Ortiz: I’ll say the same thing I told my physical therapist. He will ask how I feel, to give him a percentage, like 50% or 80%. I have been telling him all along, I feel great right now. Standing, running up the block, or drilling a little bit, I feel fantastic. But I honestly won’t know what my percentage is until I make weight, stand on the mat, and have another person who is trying to do the same thing I am. We’re both trying to win this match. I can do all of the matches I want in practice and get as prepared as I can, but it’s going to be real when I step on the mat. It’s hard to emulate. I can emulate it in practice, but I won’t know where I am until it’s go time.

I won’t be at the NYAC (Bill Farrell Memorial). Having this injury another month or two earlier would have been fantastic if I was planning for this year. The US Open is when we’re planning on making my comeback, and if the schedule is correct, that’s about all we’ll have for the rest of the year. There are not a whole bunch of domestic tournaments that are available to compete in.

Croatia Starts National Camp

As the header indicates, members of the Croatian National Team started training camp today in Zagreb and are scheduled to finish up on November 22. Croatia is looking to fortify a program that did not have one athlete medal or qualify an Olympic weight in September at the World Championships. Even with that, there is still a lot of talent to go around, including the likes of Vjekoslav Luburic (82 kg), who earned silver at the U23 Worlds last week.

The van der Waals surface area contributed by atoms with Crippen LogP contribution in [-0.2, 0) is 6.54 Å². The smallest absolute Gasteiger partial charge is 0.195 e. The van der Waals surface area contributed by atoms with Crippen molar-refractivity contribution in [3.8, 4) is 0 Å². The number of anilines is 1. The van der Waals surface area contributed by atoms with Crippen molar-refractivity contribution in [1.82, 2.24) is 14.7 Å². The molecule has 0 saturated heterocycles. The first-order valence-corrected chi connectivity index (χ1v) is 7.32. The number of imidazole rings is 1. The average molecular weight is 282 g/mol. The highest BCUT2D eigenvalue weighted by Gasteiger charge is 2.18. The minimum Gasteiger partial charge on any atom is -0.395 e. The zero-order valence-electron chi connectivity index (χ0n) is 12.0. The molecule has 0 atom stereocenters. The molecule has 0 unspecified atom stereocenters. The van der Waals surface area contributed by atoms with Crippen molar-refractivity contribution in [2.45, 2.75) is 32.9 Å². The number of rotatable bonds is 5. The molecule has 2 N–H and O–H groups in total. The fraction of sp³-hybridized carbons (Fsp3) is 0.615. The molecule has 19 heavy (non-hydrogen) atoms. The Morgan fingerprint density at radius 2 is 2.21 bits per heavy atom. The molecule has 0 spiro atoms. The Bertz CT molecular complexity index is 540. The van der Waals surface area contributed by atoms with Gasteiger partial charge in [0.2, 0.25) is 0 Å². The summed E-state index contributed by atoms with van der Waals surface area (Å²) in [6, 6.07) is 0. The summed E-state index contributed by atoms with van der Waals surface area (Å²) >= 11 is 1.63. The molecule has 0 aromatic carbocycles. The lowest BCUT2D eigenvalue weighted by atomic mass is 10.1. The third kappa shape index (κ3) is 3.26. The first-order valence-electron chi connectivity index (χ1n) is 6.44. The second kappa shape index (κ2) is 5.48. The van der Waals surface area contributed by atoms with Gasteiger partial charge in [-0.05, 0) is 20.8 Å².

All of Croatia’s current heavy hitters are listed for the camp, such as Dominik Etlinger (72 kg), Bozo Starcevic (77 kg), Ivan Huklek (87 kg), and up-and-coming heavyweight Ante Milkovic.

Japan WC Lineup

The end of this month will usher in the 2019 World Cup in Tehran, Iran with the top-eight nations from the World Championships. It is just a little early for rosters to begin floating around, but Japan has announced its 12-man team that is taking the trip.